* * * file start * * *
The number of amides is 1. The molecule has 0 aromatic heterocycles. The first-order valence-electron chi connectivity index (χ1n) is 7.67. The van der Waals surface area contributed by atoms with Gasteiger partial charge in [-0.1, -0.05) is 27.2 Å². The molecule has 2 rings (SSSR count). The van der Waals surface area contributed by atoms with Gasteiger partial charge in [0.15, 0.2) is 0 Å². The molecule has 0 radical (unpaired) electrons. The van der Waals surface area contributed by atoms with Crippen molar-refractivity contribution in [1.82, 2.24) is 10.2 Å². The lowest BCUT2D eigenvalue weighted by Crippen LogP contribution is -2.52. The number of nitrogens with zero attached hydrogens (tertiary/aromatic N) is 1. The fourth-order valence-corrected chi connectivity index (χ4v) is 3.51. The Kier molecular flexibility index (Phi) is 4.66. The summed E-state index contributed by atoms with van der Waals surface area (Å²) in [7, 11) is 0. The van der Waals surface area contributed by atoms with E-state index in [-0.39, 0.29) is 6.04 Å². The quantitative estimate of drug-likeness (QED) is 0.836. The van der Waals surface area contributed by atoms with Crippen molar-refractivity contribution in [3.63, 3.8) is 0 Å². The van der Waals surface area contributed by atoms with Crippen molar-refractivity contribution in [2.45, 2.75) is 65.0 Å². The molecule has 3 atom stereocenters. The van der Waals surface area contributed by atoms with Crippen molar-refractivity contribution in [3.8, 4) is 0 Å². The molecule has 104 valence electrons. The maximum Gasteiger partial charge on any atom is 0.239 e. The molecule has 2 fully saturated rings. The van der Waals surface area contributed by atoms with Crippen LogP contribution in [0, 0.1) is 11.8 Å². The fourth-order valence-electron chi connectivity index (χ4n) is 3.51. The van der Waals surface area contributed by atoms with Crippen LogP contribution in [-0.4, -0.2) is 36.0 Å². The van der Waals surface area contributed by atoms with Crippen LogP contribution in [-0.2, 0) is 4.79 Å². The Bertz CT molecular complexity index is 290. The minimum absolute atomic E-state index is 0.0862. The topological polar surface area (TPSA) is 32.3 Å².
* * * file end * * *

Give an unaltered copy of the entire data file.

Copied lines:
The number of amides is 1. The molecule has 0 aromatic heterocycles. The first-order valence-electron chi connectivity index (χ1n) is 7.67. The van der Waals surface area contributed by atoms with Gasteiger partial charge in [-0.1, -0.05) is 27.2 Å². The molecule has 2 rings (SSSR count). The van der Waals surface area contributed by atoms with Gasteiger partial charge in [0.15, 0.2) is 0 Å². The molecule has 0 radical (unpaired) electrons. The van der Waals surface area contributed by atoms with Crippen molar-refractivity contribution in [1.82, 2.24) is 10.2 Å². The lowest BCUT2D eigenvalue weighted by Crippen LogP contribution is -2.52. The number of nitrogens with zero attached hydrogens (tertiary/aromatic N) is 1. The fourth-order valence-corrected chi connectivity index (χ4v) is 3.51. The Kier molecular flexibility index (Phi) is 4.66. The summed E-state index contributed by atoms with van der Waals surface area (Å²) in [7, 11) is 0. The van der Waals surface area contributed by atoms with E-state index in [-0.39, 0.29) is 6.04 Å². The quantitative estimate of drug-likeness (QED) is 0.836. The van der Waals surface area contributed by atoms with Crippen molar-refractivity contribution in [3.63, 3.8) is 0 Å². The van der Waals surface area contributed by atoms with Crippen molar-refractivity contribution in [2.45, 2.75) is 65.0 Å². The molecule has 3 atom stereocenters. The van der Waals surface area contributed by atoms with Crippen molar-refractivity contribution in [3.8, 4) is 0 Å². The molecule has 104 valence electrons. The maximum Gasteiger partial charge on any atom is 0.239 e. The molecule has 2 fully saturated rings. The van der Waals surface area contributed by atoms with Crippen LogP contribution in [0, 0.1) is 11.8 Å². The fourth-order valence-electron chi connectivity index (χ4n) is 3.51. The van der Waals surface area contributed by atoms with Crippen LogP contribution in [-0.4, -0.2) is 36.0 Å². The van der Waals surface area contributed by atoms with Crippen LogP contribution in [-0.2, 0) is 4.79 Å². The Bertz CT molecular complexity index is 290. The minimum absolute atomic E-state index is 0.0862. The topological polar surface area (TPSA) is 32.3 Å².